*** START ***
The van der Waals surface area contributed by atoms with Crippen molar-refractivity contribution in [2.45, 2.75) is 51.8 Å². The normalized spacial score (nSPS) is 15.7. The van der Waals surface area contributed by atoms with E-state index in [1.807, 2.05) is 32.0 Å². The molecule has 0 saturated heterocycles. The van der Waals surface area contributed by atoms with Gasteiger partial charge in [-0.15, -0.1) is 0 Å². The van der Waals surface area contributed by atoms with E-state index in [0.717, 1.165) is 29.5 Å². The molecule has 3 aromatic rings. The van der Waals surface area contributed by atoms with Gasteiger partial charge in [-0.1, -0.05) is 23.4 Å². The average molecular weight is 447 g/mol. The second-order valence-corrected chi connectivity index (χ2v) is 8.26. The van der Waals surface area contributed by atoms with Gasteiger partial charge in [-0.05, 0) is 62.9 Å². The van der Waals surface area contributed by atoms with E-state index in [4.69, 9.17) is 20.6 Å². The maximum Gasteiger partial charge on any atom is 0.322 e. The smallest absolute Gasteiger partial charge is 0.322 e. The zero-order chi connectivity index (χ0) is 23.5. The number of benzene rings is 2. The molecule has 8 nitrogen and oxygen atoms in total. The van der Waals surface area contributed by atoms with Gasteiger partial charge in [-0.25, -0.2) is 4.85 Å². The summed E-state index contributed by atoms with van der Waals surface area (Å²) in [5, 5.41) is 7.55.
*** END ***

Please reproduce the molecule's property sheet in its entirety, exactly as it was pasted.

The van der Waals surface area contributed by atoms with Crippen molar-refractivity contribution in [2.45, 2.75) is 51.8 Å². The normalized spacial score (nSPS) is 15.7. The van der Waals surface area contributed by atoms with E-state index in [1.807, 2.05) is 32.0 Å². The molecule has 0 saturated heterocycles. The van der Waals surface area contributed by atoms with Gasteiger partial charge in [-0.15, -0.1) is 0 Å². The van der Waals surface area contributed by atoms with E-state index in [0.717, 1.165) is 29.5 Å². The molecule has 3 aromatic rings. The van der Waals surface area contributed by atoms with Gasteiger partial charge in [-0.1, -0.05) is 23.4 Å². The average molecular weight is 447 g/mol. The second-order valence-corrected chi connectivity index (χ2v) is 8.26. The van der Waals surface area contributed by atoms with Gasteiger partial charge in [-0.05, 0) is 62.9 Å². The van der Waals surface area contributed by atoms with E-state index in [4.69, 9.17) is 20.6 Å². The maximum Gasteiger partial charge on any atom is 0.322 e. The smallest absolute Gasteiger partial charge is 0.322 e. The zero-order chi connectivity index (χ0) is 23.5. The number of benzene rings is 2. The molecule has 8 nitrogen and oxygen atoms in total. The van der Waals surface area contributed by atoms with Gasteiger partial charge in [-0.25, -0.2) is 4.85 Å². The summed E-state index contributed by atoms with van der Waals surface area (Å²) in [5, 5.41) is 7.55.